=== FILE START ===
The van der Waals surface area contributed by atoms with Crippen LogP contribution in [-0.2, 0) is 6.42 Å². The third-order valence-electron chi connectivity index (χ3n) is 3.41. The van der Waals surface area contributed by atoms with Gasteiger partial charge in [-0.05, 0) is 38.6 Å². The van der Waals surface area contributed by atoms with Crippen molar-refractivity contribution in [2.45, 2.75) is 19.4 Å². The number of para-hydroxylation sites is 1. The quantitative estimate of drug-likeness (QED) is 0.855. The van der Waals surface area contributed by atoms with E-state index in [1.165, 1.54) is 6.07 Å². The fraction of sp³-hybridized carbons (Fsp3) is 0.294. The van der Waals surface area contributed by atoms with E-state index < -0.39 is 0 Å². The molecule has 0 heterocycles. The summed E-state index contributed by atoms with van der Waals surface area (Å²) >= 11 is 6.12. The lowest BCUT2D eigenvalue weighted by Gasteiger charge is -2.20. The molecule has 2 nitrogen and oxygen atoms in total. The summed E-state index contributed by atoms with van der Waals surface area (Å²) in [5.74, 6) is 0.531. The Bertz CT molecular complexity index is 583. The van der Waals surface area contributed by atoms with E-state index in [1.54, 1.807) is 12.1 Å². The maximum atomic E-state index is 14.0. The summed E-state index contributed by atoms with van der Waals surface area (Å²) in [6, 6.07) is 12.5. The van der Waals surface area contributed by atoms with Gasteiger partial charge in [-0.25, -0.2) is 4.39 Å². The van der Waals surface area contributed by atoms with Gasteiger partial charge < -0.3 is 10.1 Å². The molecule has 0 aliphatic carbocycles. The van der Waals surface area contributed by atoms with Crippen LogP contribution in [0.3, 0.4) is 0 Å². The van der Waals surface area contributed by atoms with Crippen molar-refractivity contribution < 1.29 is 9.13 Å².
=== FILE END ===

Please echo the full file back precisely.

The van der Waals surface area contributed by atoms with Crippen LogP contribution in [-0.2, 0) is 6.42 Å². The third-order valence-electron chi connectivity index (χ3n) is 3.41. The van der Waals surface area contributed by atoms with Gasteiger partial charge in [-0.05, 0) is 38.6 Å². The van der Waals surface area contributed by atoms with Crippen molar-refractivity contribution in [2.45, 2.75) is 19.4 Å². The number of para-hydroxylation sites is 1. The quantitative estimate of drug-likeness (QED) is 0.855. The van der Waals surface area contributed by atoms with E-state index in [1.165, 1.54) is 6.07 Å². The fraction of sp³-hybridized carbons (Fsp3) is 0.294. The van der Waals surface area contributed by atoms with E-state index < -0.39 is 0 Å². The molecule has 0 heterocycles. The summed E-state index contributed by atoms with van der Waals surface area (Å²) >= 11 is 6.12. The lowest BCUT2D eigenvalue weighted by Gasteiger charge is -2.20. The molecule has 2 nitrogen and oxygen atoms in total. The summed E-state index contributed by atoms with van der Waals surface area (Å²) in [5.74, 6) is 0.531. The Bertz CT molecular complexity index is 583. The van der Waals surface area contributed by atoms with E-state index in [1.54, 1.807) is 12.1 Å². The maximum atomic E-state index is 14.0. The summed E-state index contributed by atoms with van der Waals surface area (Å²) in [6, 6.07) is 12.5. The van der Waals surface area contributed by atoms with Gasteiger partial charge in [-0.25, -0.2) is 4.39 Å². The van der Waals surface area contributed by atoms with Gasteiger partial charge < -0.3 is 10.1 Å². The molecule has 0 aliphatic carbocycles. The van der Waals surface area contributed by atoms with Crippen LogP contribution in [0.3, 0.4) is 0 Å². The van der Waals surface area contributed by atoms with Crippen molar-refractivity contribution < 1.29 is 9.13 Å².